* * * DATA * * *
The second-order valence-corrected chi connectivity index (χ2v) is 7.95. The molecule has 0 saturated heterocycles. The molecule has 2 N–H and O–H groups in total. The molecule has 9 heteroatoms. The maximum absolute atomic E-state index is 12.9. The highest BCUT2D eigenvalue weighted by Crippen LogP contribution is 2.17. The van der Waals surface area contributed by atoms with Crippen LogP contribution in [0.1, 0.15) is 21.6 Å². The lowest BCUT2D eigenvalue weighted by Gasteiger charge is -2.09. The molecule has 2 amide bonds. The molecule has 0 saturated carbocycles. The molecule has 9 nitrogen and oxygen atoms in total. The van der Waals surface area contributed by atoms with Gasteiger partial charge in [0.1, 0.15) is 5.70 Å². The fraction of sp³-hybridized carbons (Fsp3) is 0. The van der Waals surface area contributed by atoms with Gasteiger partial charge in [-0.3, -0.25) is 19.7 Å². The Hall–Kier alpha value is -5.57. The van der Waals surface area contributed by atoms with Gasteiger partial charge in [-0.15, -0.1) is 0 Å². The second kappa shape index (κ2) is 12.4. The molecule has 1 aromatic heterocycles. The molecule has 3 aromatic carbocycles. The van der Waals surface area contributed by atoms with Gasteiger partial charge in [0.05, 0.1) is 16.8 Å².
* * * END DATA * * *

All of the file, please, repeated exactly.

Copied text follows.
The second-order valence-corrected chi connectivity index (χ2v) is 7.95. The molecule has 0 saturated heterocycles. The molecule has 2 N–H and O–H groups in total. The molecule has 9 heteroatoms. The maximum absolute atomic E-state index is 12.9. The highest BCUT2D eigenvalue weighted by Crippen LogP contribution is 2.17. The van der Waals surface area contributed by atoms with Crippen LogP contribution in [0.1, 0.15) is 21.6 Å². The lowest BCUT2D eigenvalue weighted by Gasteiger charge is -2.09. The molecule has 2 amide bonds. The molecule has 0 saturated carbocycles. The molecule has 9 nitrogen and oxygen atoms in total. The van der Waals surface area contributed by atoms with Gasteiger partial charge in [0.1, 0.15) is 5.70 Å². The fraction of sp³-hybridized carbons (Fsp3) is 0. The van der Waals surface area contributed by atoms with Gasteiger partial charge in [-0.3, -0.25) is 19.7 Å². The Hall–Kier alpha value is -5.57. The van der Waals surface area contributed by atoms with Gasteiger partial charge in [-0.15, -0.1) is 0 Å². The second kappa shape index (κ2) is 12.4. The molecule has 1 aromatic heterocycles. The molecule has 3 aromatic carbocycles. The van der Waals surface area contributed by atoms with Gasteiger partial charge in [0.05, 0.1) is 16.8 Å².